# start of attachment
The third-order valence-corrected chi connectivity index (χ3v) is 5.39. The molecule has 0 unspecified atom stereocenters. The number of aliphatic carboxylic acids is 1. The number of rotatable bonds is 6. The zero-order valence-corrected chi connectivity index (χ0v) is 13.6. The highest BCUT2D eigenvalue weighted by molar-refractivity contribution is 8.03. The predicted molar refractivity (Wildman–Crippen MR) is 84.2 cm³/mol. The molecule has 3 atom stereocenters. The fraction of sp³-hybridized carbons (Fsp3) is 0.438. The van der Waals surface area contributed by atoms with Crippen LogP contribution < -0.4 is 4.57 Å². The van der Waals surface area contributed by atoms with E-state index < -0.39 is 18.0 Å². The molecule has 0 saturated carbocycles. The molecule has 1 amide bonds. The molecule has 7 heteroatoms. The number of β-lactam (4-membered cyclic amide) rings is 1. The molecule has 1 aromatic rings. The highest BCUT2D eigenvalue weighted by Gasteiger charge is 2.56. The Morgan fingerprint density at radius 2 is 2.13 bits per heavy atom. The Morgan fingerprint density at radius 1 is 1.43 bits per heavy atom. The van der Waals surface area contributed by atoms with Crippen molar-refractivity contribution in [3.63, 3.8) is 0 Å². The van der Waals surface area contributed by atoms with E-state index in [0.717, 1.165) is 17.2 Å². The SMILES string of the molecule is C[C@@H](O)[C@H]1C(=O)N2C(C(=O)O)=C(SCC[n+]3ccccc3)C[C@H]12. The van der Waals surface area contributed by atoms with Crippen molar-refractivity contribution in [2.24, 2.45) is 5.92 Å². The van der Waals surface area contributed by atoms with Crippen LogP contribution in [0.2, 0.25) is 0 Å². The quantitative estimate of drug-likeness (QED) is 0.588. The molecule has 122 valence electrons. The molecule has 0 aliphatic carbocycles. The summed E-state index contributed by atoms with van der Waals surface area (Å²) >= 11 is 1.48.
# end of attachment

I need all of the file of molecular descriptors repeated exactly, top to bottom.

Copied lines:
The third-order valence-corrected chi connectivity index (χ3v) is 5.39. The molecule has 0 unspecified atom stereocenters. The number of aliphatic carboxylic acids is 1. The number of rotatable bonds is 6. The zero-order valence-corrected chi connectivity index (χ0v) is 13.6. The highest BCUT2D eigenvalue weighted by molar-refractivity contribution is 8.03. The predicted molar refractivity (Wildman–Crippen MR) is 84.2 cm³/mol. The molecule has 3 atom stereocenters. The fraction of sp³-hybridized carbons (Fsp3) is 0.438. The van der Waals surface area contributed by atoms with Crippen LogP contribution < -0.4 is 4.57 Å². The van der Waals surface area contributed by atoms with E-state index < -0.39 is 18.0 Å². The molecule has 0 saturated carbocycles. The molecule has 1 amide bonds. The molecule has 7 heteroatoms. The number of β-lactam (4-membered cyclic amide) rings is 1. The molecule has 1 aromatic rings. The highest BCUT2D eigenvalue weighted by Gasteiger charge is 2.56. The Morgan fingerprint density at radius 2 is 2.13 bits per heavy atom. The Morgan fingerprint density at radius 1 is 1.43 bits per heavy atom. The van der Waals surface area contributed by atoms with Crippen molar-refractivity contribution in [3.63, 3.8) is 0 Å². The van der Waals surface area contributed by atoms with E-state index in [0.717, 1.165) is 17.2 Å². The SMILES string of the molecule is C[C@@H](O)[C@H]1C(=O)N2C(C(=O)O)=C(SCC[n+]3ccccc3)C[C@H]12. The van der Waals surface area contributed by atoms with Crippen molar-refractivity contribution in [2.24, 2.45) is 5.92 Å². The van der Waals surface area contributed by atoms with Crippen LogP contribution in [0.2, 0.25) is 0 Å². The quantitative estimate of drug-likeness (QED) is 0.588. The molecule has 122 valence electrons. The molecule has 0 aliphatic carbocycles. The summed E-state index contributed by atoms with van der Waals surface area (Å²) >= 11 is 1.48.